Completed 2/17/2020, Reviewed 2/17/2020
The fifth and final installment of the Hitchhiker’s series must have just struck me the right way at the right time. It’s the least liked of the series by the majority of fans, but I really enjoyed it. Like all his books, it’s hard to know where it’s going. Everything is absurd and random. It’s darker than the previous books and has an abrupt ending. It is said that Adams wrote this book during a particularly difficult year and was thinking of writing a sixth book to bring it to a better conclusion. Tragically, he died before writing it. Still, I liked what he tried to do here and feel satisfied that the “trilogy” had closure.
The plot, once again, is rather convoluted. The book begins with Tricia McMillan (Trillian’s real name) as a TV reporter going to an interview for a job on a morning news program in the US. It turns out that this is a parallel universe Trillian who met Zaphod Beeblebrox at a party but did not go into space with him. She does, however, meet aliens who seek her out to recalibrate astrology from the point of view of the newly discovered tenth planet, where they’ve been hanging out. Ford Prefect goes back to the Guide’s main office only to find that the Guide has been bought by a new company and wants him to work as a restaurant critic. Arthur Dent lost Fenchurch, his new love, when the spaceship they were on jumped dimensions. Distraught, he tries to get back to Earth but keeps finding it in different dimensions where it’s sometimes not there, but mostly it’s different from the Earth from his original dimension. He ends up on a primitive planet, hailed as a gift from Bob, their god, as master sandwich maker. Trillian finds him and presents him with his daughter, who she had via the sperm Arthur sold to get money for his journey to find a home. When Trillian wanted to have a baby, she searched the galaxy sperm banks, but the only human sperm was Arthur’s. Hijinx ensue.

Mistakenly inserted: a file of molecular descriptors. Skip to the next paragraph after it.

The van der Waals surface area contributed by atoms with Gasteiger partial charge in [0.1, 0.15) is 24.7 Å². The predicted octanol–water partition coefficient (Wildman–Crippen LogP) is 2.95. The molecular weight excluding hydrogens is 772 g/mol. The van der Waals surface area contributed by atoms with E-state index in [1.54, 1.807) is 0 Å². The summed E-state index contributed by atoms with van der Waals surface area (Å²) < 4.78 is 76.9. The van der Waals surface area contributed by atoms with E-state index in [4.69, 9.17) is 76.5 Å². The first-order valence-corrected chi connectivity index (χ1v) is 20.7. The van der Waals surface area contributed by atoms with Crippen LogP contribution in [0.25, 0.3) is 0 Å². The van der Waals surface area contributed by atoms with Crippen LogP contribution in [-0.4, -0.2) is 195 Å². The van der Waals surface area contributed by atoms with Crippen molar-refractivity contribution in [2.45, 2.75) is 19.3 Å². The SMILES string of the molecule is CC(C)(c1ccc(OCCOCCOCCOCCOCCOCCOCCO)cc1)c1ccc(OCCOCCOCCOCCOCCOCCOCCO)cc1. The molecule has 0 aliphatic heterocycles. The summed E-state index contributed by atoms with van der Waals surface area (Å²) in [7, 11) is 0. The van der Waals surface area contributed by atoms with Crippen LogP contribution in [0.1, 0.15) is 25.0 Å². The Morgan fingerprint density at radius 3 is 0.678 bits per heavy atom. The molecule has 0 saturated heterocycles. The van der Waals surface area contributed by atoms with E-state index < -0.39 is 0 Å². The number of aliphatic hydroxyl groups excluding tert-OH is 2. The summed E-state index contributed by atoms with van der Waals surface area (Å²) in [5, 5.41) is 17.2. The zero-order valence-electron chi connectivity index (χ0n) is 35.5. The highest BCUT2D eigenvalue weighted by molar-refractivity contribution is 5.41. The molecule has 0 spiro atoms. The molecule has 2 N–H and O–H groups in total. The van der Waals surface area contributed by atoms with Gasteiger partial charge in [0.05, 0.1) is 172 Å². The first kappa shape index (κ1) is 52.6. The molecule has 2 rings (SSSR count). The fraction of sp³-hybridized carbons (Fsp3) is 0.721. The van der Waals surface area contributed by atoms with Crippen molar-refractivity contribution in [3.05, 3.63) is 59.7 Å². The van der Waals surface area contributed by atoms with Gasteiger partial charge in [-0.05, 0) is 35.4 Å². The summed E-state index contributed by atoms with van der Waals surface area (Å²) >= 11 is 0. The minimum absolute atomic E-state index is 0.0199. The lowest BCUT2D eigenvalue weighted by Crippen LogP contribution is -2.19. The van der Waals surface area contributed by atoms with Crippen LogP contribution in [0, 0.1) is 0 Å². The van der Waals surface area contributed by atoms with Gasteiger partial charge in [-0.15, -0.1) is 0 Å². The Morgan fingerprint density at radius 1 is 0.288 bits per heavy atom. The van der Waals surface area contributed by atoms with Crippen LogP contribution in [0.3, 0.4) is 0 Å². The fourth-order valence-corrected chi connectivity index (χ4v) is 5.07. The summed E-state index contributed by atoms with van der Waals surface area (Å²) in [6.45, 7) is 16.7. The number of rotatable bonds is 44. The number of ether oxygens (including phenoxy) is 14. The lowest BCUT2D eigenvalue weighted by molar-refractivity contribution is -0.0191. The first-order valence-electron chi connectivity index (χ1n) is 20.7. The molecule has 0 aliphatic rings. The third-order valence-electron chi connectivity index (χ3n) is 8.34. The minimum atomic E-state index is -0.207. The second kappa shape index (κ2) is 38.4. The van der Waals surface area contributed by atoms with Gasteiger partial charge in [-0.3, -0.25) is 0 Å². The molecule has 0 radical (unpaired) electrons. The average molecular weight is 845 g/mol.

There aren’t as many comical asides in this book. What’s funny is the absurdity of everything, right down to the long diatribe on sandwich making that precedes discovering that Arthur is the master sandwich maker on a primitive planet. You can tell there was something the matter with Adams when he was writing this book. The levity isn’t there. As I mentioned earlier, it’s dark, dark and absurd.
The writing style, like in So Long, and Thanks for All the Fish, is more novel-like rather than a collection of skits. More thought went into the development of the plotlines. The characterization is good as well, breathing life into Tricia and the resuming the despair of Arthur. The only negative thing I can say about the book is the removal of Fenchurch from the story. I felt like it was too convenient, as if Adams just couldn’t think of what to do with her character, so he had her disappear during the dimension shift. It was an easy out that I bet even Adams felt bad about.
I give the book four stars out of five, mostly because I thought the book was well written, even the abrupt ending. It pulled many things together, albeit rather quickly. I just wish Fenchurch was in it, because I thought Arthur deserved some happiness, more than just one book’s worth.